Underwater homeowners remain a threat to housing, including those who continue to pay, according to Mortgage Resolution Partners President Steven Gluckstern, a former senior insurance executive including at the reinsurance operations at Warren Buffett’s Berkshire Hathaway Inc.
“Eventually, they all stop,” Gluckstern, also an initial member of the national finance committee for President Barack Obama’s 2008 election, said Aug. 10 on Bloomberg Radio. “There will be no recovery until this problem has been addressed.”
Homeowners who default may be growing more likely to receive principal reductions after a February settlement of federal and state probes into shoddy foreclosure practices by five large mortgage servicers, according to an Aug. 10 report by Barclays Plc. The $25 billion accord offers the banks credit for reworking debt, including loans in bonds owned by others, with a greater amount granted for lowering balances.
The trend among subprime loans has been most dramatic among modifications of those in securities issued from 2005 through 2007 by Countrywide Financial Corp. and still serviced by Bank of America Corp., according to Barclays analysts including Dennis Lee and Sandeep Bordia. Bank of America bought the lender in 2008 and oversees 27 percent of all non-agency mortgages.
In July, debt forgiveness was applied about 55 percent of the time when those loans were reworked, up from less than 30 percent during 2010 and 2011, according to their data. Wells Fargo & Co. used principal forgiveness in 67 percent of non-agency modifications last month, while JPMorgan Chase & Co., applied it 71 percent of the time, the analysts said, with both increasing the rate.
Federal incentives for balance cuts also rose this year under Obama’s Home Affordable Modification Program. New HAMP trials fell to 16,300 in July, the lowest since the program’s start in 2009, according to Barclays.
The number of underwater homeowners has dropped after some borrowers lost properties and housing stabilized. The total fell to 11.4 million, or 23.7 percent of those with mortgages, in the first quarter, from 12.1 million in the previous period, according to real-estate data firm CoreLogic Inc.
Property prices, which almost doubled from 2000 through their July 2006 peak, then declined 35 percent through February, according to an S&P/Case Shiller index. The measure of values in 20 large U.S. metropolitan areas gained 3.6 percent through May.
Values in the San Bernardino-Riverside area, east of Los Angeles, were 47 percent below their June 2006 peak as of May, after gaining 1.5 percent from a year earlier, according to Lender Processing Services data. About half of San Bernardino mortgage borrowers are underwater, according to Devereaux.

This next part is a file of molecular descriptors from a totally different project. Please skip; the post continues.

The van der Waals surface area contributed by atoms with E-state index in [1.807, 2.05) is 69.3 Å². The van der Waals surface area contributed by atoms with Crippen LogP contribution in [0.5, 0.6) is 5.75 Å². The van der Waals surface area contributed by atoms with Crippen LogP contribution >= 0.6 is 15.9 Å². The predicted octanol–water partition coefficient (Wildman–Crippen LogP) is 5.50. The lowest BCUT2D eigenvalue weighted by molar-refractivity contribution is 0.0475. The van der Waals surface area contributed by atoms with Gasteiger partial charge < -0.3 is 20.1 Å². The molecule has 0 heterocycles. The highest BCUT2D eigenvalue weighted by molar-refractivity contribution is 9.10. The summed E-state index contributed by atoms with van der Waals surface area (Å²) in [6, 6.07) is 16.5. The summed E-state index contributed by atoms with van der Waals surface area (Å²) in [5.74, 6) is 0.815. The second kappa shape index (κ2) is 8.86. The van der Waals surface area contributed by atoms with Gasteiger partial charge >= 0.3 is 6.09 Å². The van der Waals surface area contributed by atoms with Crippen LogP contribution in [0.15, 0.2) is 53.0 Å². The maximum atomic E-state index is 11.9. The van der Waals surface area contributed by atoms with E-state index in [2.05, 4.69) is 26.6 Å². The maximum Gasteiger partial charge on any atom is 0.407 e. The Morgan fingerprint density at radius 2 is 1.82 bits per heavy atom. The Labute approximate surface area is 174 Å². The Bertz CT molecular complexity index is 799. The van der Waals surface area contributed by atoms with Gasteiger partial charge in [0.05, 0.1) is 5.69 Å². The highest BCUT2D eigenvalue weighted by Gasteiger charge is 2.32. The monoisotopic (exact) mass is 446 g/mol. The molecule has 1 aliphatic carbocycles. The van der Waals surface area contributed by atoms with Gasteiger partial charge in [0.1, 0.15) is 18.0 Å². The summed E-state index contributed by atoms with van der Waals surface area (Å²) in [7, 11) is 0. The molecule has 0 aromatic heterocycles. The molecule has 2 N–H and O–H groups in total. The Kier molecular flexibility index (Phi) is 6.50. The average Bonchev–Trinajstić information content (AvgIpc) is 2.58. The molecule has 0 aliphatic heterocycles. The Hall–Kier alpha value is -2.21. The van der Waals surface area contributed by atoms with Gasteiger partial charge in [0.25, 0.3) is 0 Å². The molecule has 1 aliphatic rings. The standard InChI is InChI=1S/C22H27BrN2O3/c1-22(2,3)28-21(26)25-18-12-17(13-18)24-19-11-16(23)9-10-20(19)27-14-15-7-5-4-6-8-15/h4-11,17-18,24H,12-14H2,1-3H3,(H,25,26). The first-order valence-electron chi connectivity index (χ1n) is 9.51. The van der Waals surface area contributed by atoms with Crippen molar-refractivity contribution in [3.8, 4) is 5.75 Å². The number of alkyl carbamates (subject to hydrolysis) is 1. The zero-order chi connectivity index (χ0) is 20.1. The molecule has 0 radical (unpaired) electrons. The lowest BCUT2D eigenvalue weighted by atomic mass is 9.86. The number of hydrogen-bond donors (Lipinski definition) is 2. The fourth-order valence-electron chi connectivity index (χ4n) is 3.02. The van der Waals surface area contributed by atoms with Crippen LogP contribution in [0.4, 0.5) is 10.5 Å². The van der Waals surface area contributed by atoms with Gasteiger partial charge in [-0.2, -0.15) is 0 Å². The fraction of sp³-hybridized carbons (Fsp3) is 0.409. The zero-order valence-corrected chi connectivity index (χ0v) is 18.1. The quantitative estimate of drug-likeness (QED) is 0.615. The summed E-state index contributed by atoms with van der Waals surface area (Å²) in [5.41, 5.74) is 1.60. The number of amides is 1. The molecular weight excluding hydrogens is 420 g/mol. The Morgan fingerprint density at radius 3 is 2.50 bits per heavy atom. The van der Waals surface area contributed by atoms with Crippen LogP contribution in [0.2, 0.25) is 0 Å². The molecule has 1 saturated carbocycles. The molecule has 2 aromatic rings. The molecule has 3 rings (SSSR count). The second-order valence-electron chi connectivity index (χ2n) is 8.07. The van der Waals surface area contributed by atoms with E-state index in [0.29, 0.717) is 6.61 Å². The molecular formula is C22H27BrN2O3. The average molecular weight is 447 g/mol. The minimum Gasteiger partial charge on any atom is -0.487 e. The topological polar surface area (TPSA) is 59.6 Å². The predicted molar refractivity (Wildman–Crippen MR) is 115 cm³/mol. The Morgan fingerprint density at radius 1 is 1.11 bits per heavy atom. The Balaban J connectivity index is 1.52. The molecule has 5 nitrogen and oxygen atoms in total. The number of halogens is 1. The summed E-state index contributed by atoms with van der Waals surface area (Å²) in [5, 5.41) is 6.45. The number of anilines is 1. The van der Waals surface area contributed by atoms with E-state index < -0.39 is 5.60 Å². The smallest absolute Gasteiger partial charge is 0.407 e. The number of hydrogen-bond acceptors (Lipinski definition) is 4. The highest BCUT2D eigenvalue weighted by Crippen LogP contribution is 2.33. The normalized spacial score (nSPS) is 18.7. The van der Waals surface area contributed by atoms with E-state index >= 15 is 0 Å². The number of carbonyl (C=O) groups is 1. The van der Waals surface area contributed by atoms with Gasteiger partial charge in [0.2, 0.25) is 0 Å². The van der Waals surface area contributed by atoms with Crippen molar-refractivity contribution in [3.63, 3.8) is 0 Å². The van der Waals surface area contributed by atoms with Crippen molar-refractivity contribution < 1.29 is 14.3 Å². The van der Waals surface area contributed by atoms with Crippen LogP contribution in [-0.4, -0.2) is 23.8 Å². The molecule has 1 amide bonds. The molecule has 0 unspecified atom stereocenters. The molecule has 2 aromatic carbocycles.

Money managers AllianceBernstein LP and Western Asset Management Co. and groups that lobby for banks including the Housing Policy Council and real-estate firms such as the National Association of Home Builders say seizing loans isn’t an appropriate response. Scott Simon, the mortgage head at Pimco, which runs the world’s largest bond fund, has said it would be a “nail in the coffin” for the private mortgage market.
Chicago Mayor Rahm Emanuel, the former chief of staff to Obama, also said Aug. 14 that he doesn’t “think it’s the right way to address the problem,” the Chicago Tribune reported.
Shiller, the Yale economics professor who warned of a housing bubble in the 2005 edition of his book “Irrational Exuberance,” has supported the idea. He wrote in a June 23 op-ed in the New York Times that “we have to stop the wishful thinking that the problem will solve itself through a spontaneous rally in home prices.”
California Lieutenant Governor Gavin Newsom said in a July 27 statement that industry groups should “back off” while the concept is examined.
Zandi of Moody’s said in a telephone interview that “we’re clearly moving in the right direction but the risks of things going south are uncomfortably high” with the economy fragile.
That’s why in a Aug. 12 New York Times op-ed he joined with Stiglitz to back a bill to refinance underwater non-agency loans into a new government-financed trust that would lower borrowers’ payments or shorten their terms, Zandi said. At the Chicago hearing, Katopis of mortgage-investor group also supported that idea, which would repay bondholders in full for loans.
Et Snell, who describes himself as a community activist, said at the hearing today that the eminent domain idea represents a “band aid over a bullet hole,” and would take too long to implement because of lawsuits. In the meantime, county officials are doing nothing to help residents in foreclosure living without utilities like electricity, he said.
“Time is of the essence to come up with something,” Snell said. “Instead of shaking down the mortgage companies, we need to sit down and put our heads together and solve this whole mess.”